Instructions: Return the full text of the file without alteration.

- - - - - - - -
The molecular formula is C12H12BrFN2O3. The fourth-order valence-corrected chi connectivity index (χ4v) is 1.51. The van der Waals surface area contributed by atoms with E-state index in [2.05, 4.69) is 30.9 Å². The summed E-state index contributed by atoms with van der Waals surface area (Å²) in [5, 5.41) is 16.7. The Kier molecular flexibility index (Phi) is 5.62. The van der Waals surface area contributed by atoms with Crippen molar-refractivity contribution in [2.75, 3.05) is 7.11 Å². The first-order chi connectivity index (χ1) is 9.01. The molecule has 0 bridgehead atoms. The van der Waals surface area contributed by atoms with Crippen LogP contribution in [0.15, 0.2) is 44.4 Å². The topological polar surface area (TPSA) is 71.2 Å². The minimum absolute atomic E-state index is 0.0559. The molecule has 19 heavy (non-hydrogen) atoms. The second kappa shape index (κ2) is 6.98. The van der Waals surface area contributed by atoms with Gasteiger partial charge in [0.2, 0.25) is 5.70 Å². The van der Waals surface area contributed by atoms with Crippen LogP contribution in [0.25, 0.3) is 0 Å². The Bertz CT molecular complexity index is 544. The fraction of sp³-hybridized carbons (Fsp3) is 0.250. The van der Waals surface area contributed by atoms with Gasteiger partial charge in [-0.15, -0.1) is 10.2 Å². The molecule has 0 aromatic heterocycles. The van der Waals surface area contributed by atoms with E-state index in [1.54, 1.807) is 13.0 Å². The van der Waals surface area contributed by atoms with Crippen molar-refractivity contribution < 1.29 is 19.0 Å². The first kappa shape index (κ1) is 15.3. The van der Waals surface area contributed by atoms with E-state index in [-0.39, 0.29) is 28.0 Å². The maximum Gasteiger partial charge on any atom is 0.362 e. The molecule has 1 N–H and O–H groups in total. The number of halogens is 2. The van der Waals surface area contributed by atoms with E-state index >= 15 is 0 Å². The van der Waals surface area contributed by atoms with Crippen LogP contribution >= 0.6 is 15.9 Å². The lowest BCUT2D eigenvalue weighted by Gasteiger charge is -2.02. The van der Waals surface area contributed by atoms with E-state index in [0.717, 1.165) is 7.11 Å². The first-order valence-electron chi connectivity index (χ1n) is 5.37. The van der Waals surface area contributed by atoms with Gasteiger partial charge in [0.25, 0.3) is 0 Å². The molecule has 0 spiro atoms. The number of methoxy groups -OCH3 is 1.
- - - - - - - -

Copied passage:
The molecular formula is C12H12BrFN2O3. The fourth-order valence-corrected chi connectivity index (χ4v) is 1.51. The van der Waals surface area contributed by atoms with E-state index in [2.05, 4.69) is 30.9 Å². The summed E-state index contributed by atoms with van der Waals surface area (Å²) in [5, 5.41) is 16.7. The Kier molecular flexibility index (Phi) is 5.62. The van der Waals surface area contributed by atoms with Crippen molar-refractivity contribution in [2.75, 3.05) is 7.11 Å². The first-order chi connectivity index (χ1) is 9.01. The molecule has 0 bridgehead atoms. The van der Waals surface area contributed by atoms with Crippen LogP contribution in [0.15, 0.2) is 44.4 Å². The topological polar surface area (TPSA) is 71.2 Å². The minimum absolute atomic E-state index is 0.0559. The molecule has 19 heavy (non-hydrogen) atoms. The second kappa shape index (κ2) is 6.98. The van der Waals surface area contributed by atoms with Gasteiger partial charge in [0.2, 0.25) is 5.70 Å². The van der Waals surface area contributed by atoms with Crippen LogP contribution in [0.25, 0.3) is 0 Å². The Bertz CT molecular complexity index is 544. The fraction of sp³-hybridized carbons (Fsp3) is 0.250. The van der Waals surface area contributed by atoms with Gasteiger partial charge in [-0.15, -0.1) is 10.2 Å². The molecule has 0 aromatic heterocycles. The van der Waals surface area contributed by atoms with E-state index in [1.54, 1.807) is 13.0 Å². The van der Waals surface area contributed by atoms with Crippen molar-refractivity contribution < 1.29 is 19.0 Å². The first kappa shape index (κ1) is 15.3. The van der Waals surface area contributed by atoms with E-state index in [-0.39, 0.29) is 28.0 Å². The maximum Gasteiger partial charge on any atom is 0.362 e. The molecule has 1 N–H and O–H groups in total. The number of halogens is 2. The van der Waals surface area contributed by atoms with E-state index >= 15 is 0 Å². The van der Waals surface area contributed by atoms with Crippen LogP contribution >= 0.6 is 15.9 Å². The lowest BCUT2D eigenvalue weighted by Gasteiger charge is -2.02. The van der Waals surface area contributed by atoms with E-state index in [0.717, 1.165) is 7.11 Å². The first-order valence-electron chi connectivity index (χ1n) is 5.37. The van der Waals surface area contributed by atoms with Gasteiger partial charge in [0.25, 0.3) is 0 Å². The molecule has 0 spiro atoms. The number of methoxy groups -OCH3 is 1.